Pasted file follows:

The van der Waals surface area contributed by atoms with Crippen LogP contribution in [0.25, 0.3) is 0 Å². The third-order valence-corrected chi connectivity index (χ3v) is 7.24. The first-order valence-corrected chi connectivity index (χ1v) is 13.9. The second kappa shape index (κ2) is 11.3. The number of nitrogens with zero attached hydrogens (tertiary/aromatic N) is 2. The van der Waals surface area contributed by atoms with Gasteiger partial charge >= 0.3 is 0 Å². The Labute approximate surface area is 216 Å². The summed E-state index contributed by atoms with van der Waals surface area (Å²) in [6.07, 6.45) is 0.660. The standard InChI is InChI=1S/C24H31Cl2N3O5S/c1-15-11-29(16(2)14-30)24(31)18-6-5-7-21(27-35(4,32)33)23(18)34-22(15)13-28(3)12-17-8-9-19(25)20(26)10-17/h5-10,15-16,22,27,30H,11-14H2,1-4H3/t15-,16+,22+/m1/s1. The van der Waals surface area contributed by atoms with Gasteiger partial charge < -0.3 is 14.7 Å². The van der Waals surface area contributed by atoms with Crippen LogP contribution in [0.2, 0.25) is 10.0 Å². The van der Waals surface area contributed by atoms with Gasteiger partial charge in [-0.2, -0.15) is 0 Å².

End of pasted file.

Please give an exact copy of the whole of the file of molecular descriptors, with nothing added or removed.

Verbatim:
The van der Waals surface area contributed by atoms with Crippen LogP contribution in [0.25, 0.3) is 0 Å². The third-order valence-corrected chi connectivity index (χ3v) is 7.24. The first-order valence-corrected chi connectivity index (χ1v) is 13.9. The second kappa shape index (κ2) is 11.3. The number of nitrogens with zero attached hydrogens (tertiary/aromatic N) is 2. The van der Waals surface area contributed by atoms with Gasteiger partial charge >= 0.3 is 0 Å². The Labute approximate surface area is 216 Å². The summed E-state index contributed by atoms with van der Waals surface area (Å²) in [6.07, 6.45) is 0.660. The standard InChI is InChI=1S/C24H31Cl2N3O5S/c1-15-11-29(16(2)14-30)24(31)18-6-5-7-21(27-35(4,32)33)23(18)34-22(15)13-28(3)12-17-8-9-19(25)20(26)10-17/h5-10,15-16,22,27,30H,11-14H2,1-4H3/t15-,16+,22+/m1/s1. The van der Waals surface area contributed by atoms with Gasteiger partial charge < -0.3 is 14.7 Å². The van der Waals surface area contributed by atoms with Crippen LogP contribution in [0.2, 0.25) is 10.0 Å². The van der Waals surface area contributed by atoms with Gasteiger partial charge in [-0.2, -0.15) is 0 Å².